Geologists have recently discovered a ‘zombie volcano’ in Matata—a small town located in the North Island of New Zealand. The term ‘zombie volcano’ refers to a magma build-up site that is located nowhere near an active volcano; presumably, such a magma chamber shouldn’t be ‘alive’.
According to geophysicist Ian Hamling, since 1950, the chamber has accumulated enough magma to fill 80,000 Olympic-sized swimming pools.
Hamling called the discovery “quite a big surprise,” stating that although volcanic activity is not unusual in New Zealand, it’s rare to find such a large magma buildup in a region where there are no active volcanoes.
In regards to how Hamling and his team came to this discovery, Hamling’s team was originally looking for volcanic activity in the Taupo Volcanic Zone(TVZ), a region in the center of New Zealand’s North Island known for large scale volcanic eruptions over the past 1.6 million years.
During this time it was discovered that while the ground beneath TVZ was subsidizing, the ground beneath the town Matata had been rising since 1950, and at a even faster rate since the mid-2000’s.
The 650 inhabitants of Matata had also been subject to numerous earthquakes since the mid 2000’s. The cause was originally attributed to tectonic plate shifts, but Hamling suggests that the quick uplift of the land in recent times due to a magma chamber may be a more likely explanation.
— Mysterious Universe (@mysteriousuniv) June 7, 2016
So what are the implications of this large mass of magma?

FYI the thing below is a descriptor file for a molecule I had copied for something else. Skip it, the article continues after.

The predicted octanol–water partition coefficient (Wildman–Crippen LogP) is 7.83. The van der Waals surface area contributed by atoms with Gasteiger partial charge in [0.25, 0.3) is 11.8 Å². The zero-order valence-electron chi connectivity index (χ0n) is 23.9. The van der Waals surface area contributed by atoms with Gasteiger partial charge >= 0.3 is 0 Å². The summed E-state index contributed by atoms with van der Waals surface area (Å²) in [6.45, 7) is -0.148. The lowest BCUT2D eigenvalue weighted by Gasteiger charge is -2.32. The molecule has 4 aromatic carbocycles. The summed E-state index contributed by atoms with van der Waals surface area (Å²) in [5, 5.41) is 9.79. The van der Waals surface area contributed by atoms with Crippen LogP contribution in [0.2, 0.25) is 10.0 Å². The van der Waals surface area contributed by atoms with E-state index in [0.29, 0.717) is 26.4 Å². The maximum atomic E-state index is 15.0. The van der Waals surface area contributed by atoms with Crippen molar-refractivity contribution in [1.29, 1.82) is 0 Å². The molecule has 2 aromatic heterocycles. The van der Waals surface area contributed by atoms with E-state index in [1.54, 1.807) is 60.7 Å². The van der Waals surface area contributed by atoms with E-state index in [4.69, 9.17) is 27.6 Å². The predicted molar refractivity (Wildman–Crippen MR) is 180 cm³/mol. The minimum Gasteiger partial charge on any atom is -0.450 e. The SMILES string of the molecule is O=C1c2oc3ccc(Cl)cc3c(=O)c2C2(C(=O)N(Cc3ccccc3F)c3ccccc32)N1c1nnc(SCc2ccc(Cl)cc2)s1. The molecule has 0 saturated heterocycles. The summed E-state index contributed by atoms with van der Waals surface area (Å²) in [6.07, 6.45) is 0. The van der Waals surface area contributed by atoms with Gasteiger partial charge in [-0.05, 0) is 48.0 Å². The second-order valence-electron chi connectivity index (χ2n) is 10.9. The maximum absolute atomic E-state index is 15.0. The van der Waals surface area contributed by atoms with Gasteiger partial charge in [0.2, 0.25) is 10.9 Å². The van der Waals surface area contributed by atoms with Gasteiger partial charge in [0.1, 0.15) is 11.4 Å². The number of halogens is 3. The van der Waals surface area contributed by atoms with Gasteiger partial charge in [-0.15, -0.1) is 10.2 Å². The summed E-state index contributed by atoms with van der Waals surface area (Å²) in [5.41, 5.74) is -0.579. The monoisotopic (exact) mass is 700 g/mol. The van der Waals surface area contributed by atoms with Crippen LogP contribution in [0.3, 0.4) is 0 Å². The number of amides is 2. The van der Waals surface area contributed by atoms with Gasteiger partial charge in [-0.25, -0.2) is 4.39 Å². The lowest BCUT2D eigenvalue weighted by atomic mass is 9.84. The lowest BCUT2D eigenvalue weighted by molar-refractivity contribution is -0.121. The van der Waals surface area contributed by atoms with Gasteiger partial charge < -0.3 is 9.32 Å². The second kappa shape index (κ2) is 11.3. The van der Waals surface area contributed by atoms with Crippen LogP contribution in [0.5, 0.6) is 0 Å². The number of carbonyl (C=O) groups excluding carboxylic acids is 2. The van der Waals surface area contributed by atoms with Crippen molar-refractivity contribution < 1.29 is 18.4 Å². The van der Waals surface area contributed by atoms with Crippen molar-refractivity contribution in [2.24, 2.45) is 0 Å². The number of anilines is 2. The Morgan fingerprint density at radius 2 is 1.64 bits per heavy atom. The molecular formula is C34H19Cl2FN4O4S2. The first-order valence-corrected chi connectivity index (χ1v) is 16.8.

As of now, there is no imminent danger. The findings suggest that molten rock can accumulate underground in complex and unconventional ways, but this does not mean that it’ll develop into an active volcano.
According to Pulse Headlines, Hamling says that the magma is deep enough underground (6 miles) that he does not expect eruption within his lifetime.
“The phenomenon has two possible scenarios, a volcano could develop over hundreds or thousands of years, or the magma could eventually cool and harden,” he said.
According to nature.com, this is not the first phenomenon of a ‘zombie volcano’. Matthew Pritchard, a geophysicist at Cornell University, notes that there have been similar sightings of magma accumulation in places other than under an active volcano in the central Andes.
“Not to be too glib, but we are not undergoing a zombie-volcano invasion,” he says. Instead, innovations in radar satellites have improved scientists’ view of ground movements, allowing them to find such magma chambers.
Full details of Hamling’s research are featured in the journal Science Advances.